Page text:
At that time, his face had fastened to red, his hair seemed to turn gray during the course of that spark-flying conversation. I thought to myself, this guy is heading for a coronary any moment. He certainly wears his passion from his heart onto his sleeves.
After Breitbart’s death I started to read what I consider to be insane discussion about President Obama killing Breitbart and about the last public political communique between a person he had called a putz and him.
Little did I realize until today when I read the putz’s blog, that the person Breitbart tagged by the Jewish slang that literally means male genital, the blogger on the other side of Breitbart’s twitter was a man of seemingly liberal stripes from central Louisiana, a person named Lamar White of cenlamar.com.
What was and is of interest to me was the respect that both Breitbart and White seem to have between one another—Breitbart, at the last moments of his life and White as he looks back at the “chance meeting” over the Internet with a once-strident voice of the American conservative movement and a person he probably had little in political common.
Breitbart might have had encounters like that one, whether over the web or during private moments.
This one, however showed that despite his political differences he could be most respectful with someone with whom he did not really know nor run around in the same circles, at all.
And the “putz” having had one of the last words with an American conservative icon seems to recognize on his recent post-mortem blog, that sometimes the fifteen minutes of fame can last a lifetime when acknowledging that political differences aside, there is a heart on the other side of advocacy.
Please Read Lamar White's publication Cenlamar"
Here is his column below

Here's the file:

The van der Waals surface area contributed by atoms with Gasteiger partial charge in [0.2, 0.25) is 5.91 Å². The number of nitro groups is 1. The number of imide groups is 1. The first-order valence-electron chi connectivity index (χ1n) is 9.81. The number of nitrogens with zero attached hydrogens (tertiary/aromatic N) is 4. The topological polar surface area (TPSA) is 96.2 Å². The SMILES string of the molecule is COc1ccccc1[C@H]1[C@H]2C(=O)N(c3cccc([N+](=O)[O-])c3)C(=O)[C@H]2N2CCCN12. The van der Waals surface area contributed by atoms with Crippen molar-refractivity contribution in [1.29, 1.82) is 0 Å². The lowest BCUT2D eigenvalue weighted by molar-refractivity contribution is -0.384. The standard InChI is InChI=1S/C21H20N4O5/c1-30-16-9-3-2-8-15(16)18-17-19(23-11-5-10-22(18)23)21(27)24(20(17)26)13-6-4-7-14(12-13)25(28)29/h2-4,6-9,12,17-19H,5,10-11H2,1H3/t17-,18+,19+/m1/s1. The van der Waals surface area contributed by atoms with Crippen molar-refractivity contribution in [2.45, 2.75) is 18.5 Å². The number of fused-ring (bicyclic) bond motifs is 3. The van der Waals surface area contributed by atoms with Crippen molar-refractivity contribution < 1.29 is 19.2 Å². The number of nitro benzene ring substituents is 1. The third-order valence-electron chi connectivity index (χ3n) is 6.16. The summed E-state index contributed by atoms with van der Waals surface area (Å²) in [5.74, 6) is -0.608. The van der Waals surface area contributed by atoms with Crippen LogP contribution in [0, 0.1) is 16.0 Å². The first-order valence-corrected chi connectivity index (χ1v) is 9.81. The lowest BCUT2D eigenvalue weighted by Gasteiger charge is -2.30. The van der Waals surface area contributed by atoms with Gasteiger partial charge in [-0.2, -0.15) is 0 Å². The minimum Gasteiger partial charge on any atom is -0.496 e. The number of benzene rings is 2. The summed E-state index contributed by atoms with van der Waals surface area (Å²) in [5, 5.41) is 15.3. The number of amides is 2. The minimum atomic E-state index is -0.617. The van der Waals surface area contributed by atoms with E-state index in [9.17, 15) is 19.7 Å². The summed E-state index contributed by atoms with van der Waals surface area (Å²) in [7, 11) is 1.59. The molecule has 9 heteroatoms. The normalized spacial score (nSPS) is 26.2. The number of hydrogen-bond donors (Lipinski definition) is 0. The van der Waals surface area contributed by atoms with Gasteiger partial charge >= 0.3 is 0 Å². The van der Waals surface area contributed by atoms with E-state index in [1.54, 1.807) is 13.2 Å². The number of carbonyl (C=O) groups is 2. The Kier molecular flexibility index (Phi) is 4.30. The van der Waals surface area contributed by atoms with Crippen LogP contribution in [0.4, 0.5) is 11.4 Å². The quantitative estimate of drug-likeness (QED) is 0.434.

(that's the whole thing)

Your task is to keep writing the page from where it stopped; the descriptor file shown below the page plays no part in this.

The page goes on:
Yesterday night, on my way home from school, like a dutiful son, I called my mother to check up on things. "Oh, by the way," I said, "I've been exchanging tweets with Andrew Breitbart." "Who is Andrew Breitbart?" "You remember him. He's the guy who upstaged the Anthony Weiner press conference," I said. "He broke that story, actually." "Oh, of course. But why is he talking to you?" Good question. "Well," I explained, "I wrote something on Twitter about his voice sounding like a love child between Owen Wilson and Dr. Evil, and he posted it on his Twitter. I think he thought it was funny. It was good-natured." "Just make sure it stays good-natured," she said. I don't know if Breitbart actually thought my one-off joke was really funny. As I now know, he relished in retweeting criticisms of him. Today, one of my close friends told me that Breitbart had also retweeted two of his comments, neither of which are suitable for publication here. But regardless, I knew I was on his radar, and I had a couple of questions I wanted to ask him about his protege James O'Keefe. Earlier in the night, David Shuster of CurrentTV mistakenly said that O'Keefe was a convicted felon, a statement he corrected on Twitter. To me, it was a strange analogy, almost an admission of sorts that O'Keefe, who Breitbart had once touted as the future of journalism (in so many words), was like a comedian posing as a journalist. So, last night, I posed a question to him, and he responded almost immediately, in rapid-fire: The crazy, incredible thing about the Internet and social media is the way in which it democratizes the free and open exchange of ideas. Like him or loathe him, Andrew Breitbart understood this; he embraced it, as unwieldy as he sometimes was. I don't believe his analogy was apt or helpful to James O'Keefe, and I imagine that he understood this as well, which is likely why he spent a fair amount of time yesterday clarifying and expounding on it. But, at the very least, it was provocative, which was one of Breitbart's signature traits. As it turns out, his last "public" battle was with me, and his last public statement was to me. He apologized for calling me a "putz," sort of. In fairness to him, he conditionally apologized, provided I hadn't been "intentionally disingenuous" with him when I called his attention to an article in The Atlantic that said O'Keefe had pled guilty to a misdemeanor "with the intent to commit a felony." And I wasn't being intentionally disingenuous; The Atlantic had apparently misreported the story. I immediately accepted his apology, and despite what The Daily Beast reported, I am certain he received my acceptance. Earlier in the night, I told him, "For what it's worth, I begrudgingly respect that you've responded (to me)." I did. I thought it was cool. This afternoon, I told ABC News that I wear Andrew Breitbart's "putz" insult as a "badge of honor." I wasn't being facetious or flippant. Less than an hour after he wrote me back, Andrew Breitbart died of a heart attack. He was only 43 years old-- way, way too young. When the news broke, only seven hours after he had written me back, my phone lit up. Today, I've been flooded with media requests, tweets, and Facebook comments, and on a personal level, it has been somewhat surreal. I'd never met Andrew Breitbart; I was just the last person mentioned in an epic opus of tweets (and incidentally, that does not make me "lucky," as some of his fans have suggested). I'm well-aware of what Andrew Breitbart gleefully said immediately after Ted Kennedy died. It wasn't right; it was intended to hurt people who were grieving. But during the last twelve hours, I've received messages from people all over the country congratulating me for "killing" Andrew Breitbart. It sickens me. It's poisonous, vapid, hypocritical, dehumanizing hyperbole, and it's not funny at all. None of it is. He was 43-years-old. He leaves behind a wife and four small children. I know a thing or two about this; my father died when he was only 41, leaving behind three teenagers. I've also received messages from people all over the country alleging that Andrew Breitbart's death was caused by liberals, even some suggesting the President himself ordered an assassination. Again, this is poisonous, vapid, hypocritical, dehumanizing hyperbole. My heart aches for Andrew Breitbart's family. But, for them, if there is some solace to be found, maybe it is this: That up until the hour before he passed, he was engaging, prodding, criticizing, and exchanging ideas and banter about the things in which he believed, with people, like me, who were more than happy to be in a debate with him. (And who still will hold fast to their own beliefs). I hate to be a footnote, but I am proud to be called a "putz" by one of Tulane's most famous graduates. Sometimes, an insult can be an honor.